Undaunted, he spent evenings working on his idea. He then partnered with inventor William Emery Nickerson to perfect the method. Ironically, Nickerson had been educated at MIT. It took them 5 years and much of their own money to finally find someone who could provide a machine that would automatically sharpen thin sheets of metal, so they could be used to shave. Gillette was now 45 years old.
They eventually perfected the double-edged safety razor blade, which fit into a specially designed holder with a handle and an adjustable head. Gillette and Nickerson set up the American Safety Razor Company and got their patent in 1901.
Drawing of original safety razor patent
When Gillette became 48, in 1903, they finally started selling the razors.
Later years - 49 to death at age 77
At first the cost of making the blades was more than the selling price, so they sold at a loss to build up enough business to reduce the manufacturing cost.
Another great idea
Then Gillette had the fantastic idea of giving away his razors for free in order to sell more of his blades. This was part of a massive marketing campaign.
In 1904, he received a patent for the idea of a double-edged razor. He also renamed the company the Gillette Safety Razor Company.
Competitors tried by-passing the patents and copied many of Gillette's ideas. He then spent an enormous amount of time and money in litigation to protect his rights. In many cases, he simply bought out the competitors.
By the age of 55, in 1910, the Gillette Company dominated the razor business and Gillette was a millionaire. He was also a celebrity, since his face was on every package of razor blades.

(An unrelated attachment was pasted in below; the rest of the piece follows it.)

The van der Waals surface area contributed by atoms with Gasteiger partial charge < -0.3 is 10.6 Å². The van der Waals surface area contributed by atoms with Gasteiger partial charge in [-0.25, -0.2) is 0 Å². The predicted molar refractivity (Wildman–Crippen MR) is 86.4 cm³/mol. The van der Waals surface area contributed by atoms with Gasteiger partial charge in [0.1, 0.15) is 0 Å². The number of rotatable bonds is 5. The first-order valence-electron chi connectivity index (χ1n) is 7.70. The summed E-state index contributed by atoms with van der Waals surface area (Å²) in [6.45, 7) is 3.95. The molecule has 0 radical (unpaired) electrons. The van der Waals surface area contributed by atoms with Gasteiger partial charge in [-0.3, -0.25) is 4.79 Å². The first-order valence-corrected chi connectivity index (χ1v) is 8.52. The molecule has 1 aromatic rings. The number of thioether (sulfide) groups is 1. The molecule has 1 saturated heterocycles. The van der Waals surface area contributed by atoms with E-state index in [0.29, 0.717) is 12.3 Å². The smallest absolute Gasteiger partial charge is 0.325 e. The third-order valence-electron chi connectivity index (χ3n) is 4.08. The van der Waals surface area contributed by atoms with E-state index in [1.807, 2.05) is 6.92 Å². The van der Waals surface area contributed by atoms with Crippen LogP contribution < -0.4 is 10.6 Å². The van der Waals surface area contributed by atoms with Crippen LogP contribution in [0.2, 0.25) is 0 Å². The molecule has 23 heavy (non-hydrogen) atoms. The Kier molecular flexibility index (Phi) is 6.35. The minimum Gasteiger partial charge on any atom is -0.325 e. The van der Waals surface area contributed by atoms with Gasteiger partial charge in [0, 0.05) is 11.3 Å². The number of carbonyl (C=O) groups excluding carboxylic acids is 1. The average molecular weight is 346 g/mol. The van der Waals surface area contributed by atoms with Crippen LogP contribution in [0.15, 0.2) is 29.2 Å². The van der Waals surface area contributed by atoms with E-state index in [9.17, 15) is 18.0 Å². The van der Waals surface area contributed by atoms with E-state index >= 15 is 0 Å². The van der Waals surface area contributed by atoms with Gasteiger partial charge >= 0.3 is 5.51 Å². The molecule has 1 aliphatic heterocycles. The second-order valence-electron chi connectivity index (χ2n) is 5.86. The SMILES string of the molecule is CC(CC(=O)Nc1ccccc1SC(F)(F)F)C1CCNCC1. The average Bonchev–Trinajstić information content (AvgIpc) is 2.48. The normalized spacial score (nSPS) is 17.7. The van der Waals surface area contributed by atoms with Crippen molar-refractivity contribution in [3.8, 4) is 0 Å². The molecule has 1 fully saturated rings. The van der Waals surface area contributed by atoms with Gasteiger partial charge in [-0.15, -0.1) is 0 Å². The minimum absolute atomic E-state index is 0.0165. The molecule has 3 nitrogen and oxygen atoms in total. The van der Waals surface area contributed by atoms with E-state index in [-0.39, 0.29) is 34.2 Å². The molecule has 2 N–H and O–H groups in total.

He still didn't change his anti-capitalist views after he had become one himself. Gillette still dreamed of a utopian society, organized by engineers. He tried to get Teddy Roosevelt to become president of his new society and elicited the support of Henry Ford. They both declined.
The stock market crash of 1929, just about wiped out Gillette's fortune. He was also made powerless in his company by boardroom machinations. He spent the years from age 74 until he died at age 77 in 1932 in an unsuccessful enterprise to extract oil from shale.
King Gillette had a desire to make his mark in life. By coming up with the idea of disposable razor blades and giving away the razors to sell his blades, he became a very successful businessman.
Some of the lessons learned from Gillette's life include:
- Sometimes youthful ideas are incorrect
- Keep your eyes open for opportunities
- Good ideas come from common problems
- Don't give up on your idea
- Spend money to get the market
Look sharp, feel sharp, be sharp
Resources and references
King C. Gillette - Wikipedia
The Razor's Edge by Richard Martin, The Industry Standard magazine, August 6-13, 2001 (Magazine no longer in print)
(Notice: The School for Champions may earn commissions from book purchases)
The Human Drift by K.C. Gillette, Boston: New Era Publishing Co. (1894) - Gillette's first book. Rare; out of print
The People's Corporation by K.C. Gillette, New York: Boni and Liveright Publishers (1924) - Rare; out of print
White House Cookbook, Revised and Updated Centennial Edition by Hugo Ziemann and F. L. Gillette, John Wiley & Sons (1996) $18.95 - Book by Gillette's mother
King C. Gillette: The Man and His Wonderful Shaving Device, by Russell B. Adams, Boston: Little Brown & Company (1978) - Biography; out of print
Cutting Edge: Gillette's Journey to Global Leadership by Gordon McKibben, Harvard Business School Press (1998) - History of Gillette and his company
Movers and Shakers: The 100 Most Influential Figures in Modern Business by Basic books Basic Books (2003) $17.95 - Short chapter on Gillette